FARMINGTON — Two young Navajo women hope to inspire youth with an upcoming art and media festival. The Survival of the First Voices Festival will take place over three days starting July 30 at San Juan College. It features artists from between 20 and 30 tribes.
The idea for the festival originated in March as Allie Young's friend, Jourdan Bennett-Begaye, helped her move back to the Four Corners from Los Angeles, the two Navajo women began discussing what Young might want to do once she got back to Farmington.
Eventually, the idea of a Native American arts symposium came up.
The two were inspired by the Indigenous New Media Symposium in New York.
They watched recorded videos from the symposium and, eventually, saw a tweet online saying that somebody in the West Coast area should do something similar.
They decided to do a symposium in Indian Country, but then decided to change to a festival after receiving suggestions from mentors.
Young said they were told "if you want the youth to come, maybe you should do a festival."
The two women are planning on hosting the festival in Farmington for the first few years before moving further into the Navajo Nation and eventually moving the festival to different reservations throughout the United States in order to provide positive role models for young Native Americans.
Through the organizing, the two women have learned how to market the event and get it organized in less than five months, despite people telling them they would need at least 10 months.
"At first we were very hesitant," Bennett-Begaye said.
Once they overcame their initial fears, the women found people very receptive to the idea, however many were hesitant because of the time frame.
They approached hip-hop artist Nataanii Means, who agreed to attend.
Young said hip-hop is one of the ways that Native Artists have found to express their culture. She said some rap in their native language, while others incorporate traditional drumming fused with hip-hop beats.
"They talk about their struggles or accomplishments," Bennett-Begaye said.
Means — who has Oglala Lakota, Navajo, and Omaha ancestry — uses his music to talk about some of the struggles Native Americans have experienced, including the fight for freedom and identity, and genocide.
While the festival will feature hip-hop artists, the women are also bringing traditional artists to perform in an attempt to fuse the traditional and contemporary art worlds.
Young and Bennett-Begaye said art is part of the Native American culture and history.
"As indigenous people, we have proven that we're visual learners," Young said.
Bennett-Begaye said she hopes the festival will give them the connections they need to succeed in the arts.
"This industry is about who you know," Bennett-Begaye said.
Another challenge for Native Americans who want to be involved in art is finding a voice.
"Our youth are very introverted," Young said. "They're very shy."
She said oftentimes the youth don't speak in class and don't raise their hands to ask questions.
"We're taught to be humble about what we do," Bennett-Begaye said.
In the art industry, people need to talk about their work.
Some of the artists coming to the festival
Sydney Freeland: Sydney Freeland, the screenwriter and director for "Drunkland's Finest" is one of the presenters that will be at the festival."Drunkland's Finest" premiered at this year's Sundance Film Festival and tells the story of three Navajos with different backgrounds in Gallup.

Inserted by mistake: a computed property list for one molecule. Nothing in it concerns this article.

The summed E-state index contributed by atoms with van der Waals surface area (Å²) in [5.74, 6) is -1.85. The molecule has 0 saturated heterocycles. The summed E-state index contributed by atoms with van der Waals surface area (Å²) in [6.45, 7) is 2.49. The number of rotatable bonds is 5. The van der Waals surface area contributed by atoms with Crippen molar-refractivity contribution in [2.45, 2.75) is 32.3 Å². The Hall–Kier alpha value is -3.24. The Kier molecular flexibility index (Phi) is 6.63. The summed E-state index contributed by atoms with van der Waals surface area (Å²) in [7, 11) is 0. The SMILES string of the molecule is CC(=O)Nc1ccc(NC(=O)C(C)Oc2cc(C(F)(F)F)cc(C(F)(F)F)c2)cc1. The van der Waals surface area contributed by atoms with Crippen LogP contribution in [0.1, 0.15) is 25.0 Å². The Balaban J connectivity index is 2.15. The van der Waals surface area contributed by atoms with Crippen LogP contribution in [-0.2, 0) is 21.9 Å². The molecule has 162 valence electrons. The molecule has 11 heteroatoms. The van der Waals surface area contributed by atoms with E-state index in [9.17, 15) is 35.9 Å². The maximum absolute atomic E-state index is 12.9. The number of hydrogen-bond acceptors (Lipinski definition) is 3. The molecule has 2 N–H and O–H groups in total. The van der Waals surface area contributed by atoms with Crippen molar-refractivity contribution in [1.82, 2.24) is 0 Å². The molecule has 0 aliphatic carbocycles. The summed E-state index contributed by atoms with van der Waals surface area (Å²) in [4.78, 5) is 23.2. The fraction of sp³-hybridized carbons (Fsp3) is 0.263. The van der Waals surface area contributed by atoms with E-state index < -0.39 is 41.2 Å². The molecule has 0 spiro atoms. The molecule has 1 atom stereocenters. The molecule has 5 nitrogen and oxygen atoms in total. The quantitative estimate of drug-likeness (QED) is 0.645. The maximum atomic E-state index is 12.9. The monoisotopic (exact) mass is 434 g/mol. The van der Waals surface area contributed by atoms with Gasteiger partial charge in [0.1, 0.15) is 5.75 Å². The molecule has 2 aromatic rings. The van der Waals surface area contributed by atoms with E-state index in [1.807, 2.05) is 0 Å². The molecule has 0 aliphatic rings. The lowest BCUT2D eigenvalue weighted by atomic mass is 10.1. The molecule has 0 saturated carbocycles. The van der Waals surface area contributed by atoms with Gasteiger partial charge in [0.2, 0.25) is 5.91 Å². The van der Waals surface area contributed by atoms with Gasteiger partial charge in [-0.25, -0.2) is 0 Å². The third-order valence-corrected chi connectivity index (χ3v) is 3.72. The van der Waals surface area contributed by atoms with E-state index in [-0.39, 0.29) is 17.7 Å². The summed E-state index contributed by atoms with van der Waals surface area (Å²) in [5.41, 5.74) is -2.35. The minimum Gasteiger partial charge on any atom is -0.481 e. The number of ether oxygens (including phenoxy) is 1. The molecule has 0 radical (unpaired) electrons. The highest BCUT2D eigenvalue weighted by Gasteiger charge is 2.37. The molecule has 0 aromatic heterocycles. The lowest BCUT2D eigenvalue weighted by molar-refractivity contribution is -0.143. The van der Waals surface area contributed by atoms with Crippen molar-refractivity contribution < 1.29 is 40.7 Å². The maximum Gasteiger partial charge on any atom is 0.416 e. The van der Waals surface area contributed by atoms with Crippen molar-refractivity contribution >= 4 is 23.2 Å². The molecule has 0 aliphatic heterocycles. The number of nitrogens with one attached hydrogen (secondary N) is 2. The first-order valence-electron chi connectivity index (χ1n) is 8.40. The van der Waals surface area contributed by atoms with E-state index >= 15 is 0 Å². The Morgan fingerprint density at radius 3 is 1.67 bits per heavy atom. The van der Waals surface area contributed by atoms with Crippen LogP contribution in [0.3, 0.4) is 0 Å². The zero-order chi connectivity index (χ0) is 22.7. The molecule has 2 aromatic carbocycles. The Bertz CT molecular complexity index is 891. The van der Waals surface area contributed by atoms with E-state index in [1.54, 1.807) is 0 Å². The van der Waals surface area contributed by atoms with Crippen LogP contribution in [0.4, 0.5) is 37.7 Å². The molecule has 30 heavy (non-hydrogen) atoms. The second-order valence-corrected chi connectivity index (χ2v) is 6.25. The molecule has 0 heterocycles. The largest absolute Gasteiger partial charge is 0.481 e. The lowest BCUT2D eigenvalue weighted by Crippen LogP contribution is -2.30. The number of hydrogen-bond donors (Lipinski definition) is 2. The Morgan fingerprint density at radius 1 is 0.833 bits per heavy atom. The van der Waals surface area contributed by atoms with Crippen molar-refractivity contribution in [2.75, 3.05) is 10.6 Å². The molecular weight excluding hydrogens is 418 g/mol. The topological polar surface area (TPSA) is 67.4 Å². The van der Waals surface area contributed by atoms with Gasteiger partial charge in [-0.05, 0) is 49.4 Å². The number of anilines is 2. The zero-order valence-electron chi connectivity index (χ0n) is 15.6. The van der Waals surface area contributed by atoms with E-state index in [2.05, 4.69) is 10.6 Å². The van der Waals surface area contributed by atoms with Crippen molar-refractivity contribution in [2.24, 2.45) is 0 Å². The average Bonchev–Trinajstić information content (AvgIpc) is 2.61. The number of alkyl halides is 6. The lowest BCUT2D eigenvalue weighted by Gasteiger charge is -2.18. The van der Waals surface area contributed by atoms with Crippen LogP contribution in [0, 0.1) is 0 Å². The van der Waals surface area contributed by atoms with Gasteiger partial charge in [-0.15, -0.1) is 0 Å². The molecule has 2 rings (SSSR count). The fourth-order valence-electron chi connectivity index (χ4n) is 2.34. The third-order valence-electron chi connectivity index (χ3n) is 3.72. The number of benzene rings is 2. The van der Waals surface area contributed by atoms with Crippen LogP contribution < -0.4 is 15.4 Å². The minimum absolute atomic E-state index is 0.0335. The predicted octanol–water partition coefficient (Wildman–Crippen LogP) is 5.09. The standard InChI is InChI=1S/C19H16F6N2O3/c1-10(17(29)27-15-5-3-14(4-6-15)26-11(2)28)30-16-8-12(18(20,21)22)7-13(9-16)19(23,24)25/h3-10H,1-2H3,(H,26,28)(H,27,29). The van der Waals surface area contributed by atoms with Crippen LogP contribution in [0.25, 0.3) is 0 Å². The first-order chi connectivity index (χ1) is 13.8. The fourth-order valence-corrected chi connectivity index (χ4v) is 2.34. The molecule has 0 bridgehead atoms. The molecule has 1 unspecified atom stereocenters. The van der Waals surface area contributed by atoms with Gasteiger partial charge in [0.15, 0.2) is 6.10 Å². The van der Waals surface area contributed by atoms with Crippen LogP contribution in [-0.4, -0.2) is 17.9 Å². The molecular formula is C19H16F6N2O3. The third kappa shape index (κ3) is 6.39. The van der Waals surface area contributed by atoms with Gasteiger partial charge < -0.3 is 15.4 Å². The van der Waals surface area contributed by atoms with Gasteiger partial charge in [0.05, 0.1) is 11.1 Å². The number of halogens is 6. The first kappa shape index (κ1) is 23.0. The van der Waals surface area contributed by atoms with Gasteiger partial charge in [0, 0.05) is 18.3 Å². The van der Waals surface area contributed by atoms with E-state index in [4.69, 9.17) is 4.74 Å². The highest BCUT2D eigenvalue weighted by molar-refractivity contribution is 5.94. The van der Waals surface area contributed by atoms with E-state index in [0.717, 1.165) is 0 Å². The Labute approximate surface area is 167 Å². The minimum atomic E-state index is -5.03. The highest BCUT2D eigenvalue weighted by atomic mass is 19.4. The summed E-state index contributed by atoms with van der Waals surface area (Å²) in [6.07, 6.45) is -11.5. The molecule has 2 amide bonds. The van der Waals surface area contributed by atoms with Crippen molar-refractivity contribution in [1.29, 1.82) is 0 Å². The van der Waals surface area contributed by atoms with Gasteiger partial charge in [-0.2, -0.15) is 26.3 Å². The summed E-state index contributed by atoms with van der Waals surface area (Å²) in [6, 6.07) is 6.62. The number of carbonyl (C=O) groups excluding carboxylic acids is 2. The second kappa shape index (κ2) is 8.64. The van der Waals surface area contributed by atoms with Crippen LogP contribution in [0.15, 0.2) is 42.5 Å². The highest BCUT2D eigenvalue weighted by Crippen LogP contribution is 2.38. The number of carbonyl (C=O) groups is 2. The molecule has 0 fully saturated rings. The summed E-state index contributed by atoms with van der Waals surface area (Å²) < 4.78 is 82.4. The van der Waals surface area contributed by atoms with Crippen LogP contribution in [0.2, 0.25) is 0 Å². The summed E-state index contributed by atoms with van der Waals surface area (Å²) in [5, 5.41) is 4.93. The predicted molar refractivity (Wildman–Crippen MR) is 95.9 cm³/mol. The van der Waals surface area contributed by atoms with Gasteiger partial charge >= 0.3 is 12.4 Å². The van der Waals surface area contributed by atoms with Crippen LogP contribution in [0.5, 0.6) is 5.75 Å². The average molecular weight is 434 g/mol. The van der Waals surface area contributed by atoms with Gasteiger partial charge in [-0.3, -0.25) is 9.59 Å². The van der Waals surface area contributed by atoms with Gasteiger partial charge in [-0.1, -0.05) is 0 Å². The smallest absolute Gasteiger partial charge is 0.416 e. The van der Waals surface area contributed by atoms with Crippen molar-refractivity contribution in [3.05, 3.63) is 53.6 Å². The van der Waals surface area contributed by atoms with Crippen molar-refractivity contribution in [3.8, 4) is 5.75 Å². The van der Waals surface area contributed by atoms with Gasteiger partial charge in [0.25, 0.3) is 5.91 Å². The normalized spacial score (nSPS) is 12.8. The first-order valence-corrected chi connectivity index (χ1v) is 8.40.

Justin Rain: Justin Rain, who is Plains-Cree, will also be at the festival. Rain plays Quentin McCawley in SyFy's futuristic television show, "Defiance."
Roj Rodriguez: Roj Rodriguez, the creator of the "Proud To Be" commercial, will also speak. The commercial aired during the NBA finals in seven major cities and spoke out against the Washington Redskins name. Rodriguez, who is a Mexican-American, will discuss his work and why he decided to get involved in the campaign for Native American rights. He is also planning on taking more portraits of Navajo people and shooting more footage for upcoming projects.
More info: survivalofthefirstvoices.org
"This will hopefully teach them that it's okay to have a voice," Bennett-Begaye said.
Young said she used to be shy and didn't talk in class before she attended Dartmouth College.
Dartmouth's mascot used to be the Indian and, even though it was changed, people would still attend Dartmouth events in Native American regalia.
"They're running around with that and they don't know what it means," Young said.
She said the portrayals, with Native American headdresses and whooping "war calls," are a blow to young Native American's self-esteem and make them ashamed of who they are.
"You kind of feel yourself curling up," she said.
By encouraging more youth to get involved in the arts, Young said she hopes to increase their presence in the mainstream culture and help to get rid of the stereotypes.
She graduated in 2013 with a major in film and media studies. One of her topics of research in college was Native Americans in film history.
"It's been a passion of mine for a while," she said. "It's something I've thought about."
When she got into the film studies, she said she wasn't familiar with the silent movies, such as Buffalo Bill films. As she watched them, she noticed the Native Americans doing traditional dances and it sparked her curiosity.
"It just struck me that there was kind of not a discussion," she said.
The other students would comment on aspects of the film, but no one brought up the portrayal of Native Americans, until one day Young raised her hand. She said the dances in the film were traditional and she wondered if the filmmakers had gotten permission before filming because some ceremonies are not supposed to be recorded. Her professor told her he had never thought about that before.
"I brought that conversation to the table in the classroom," Young said.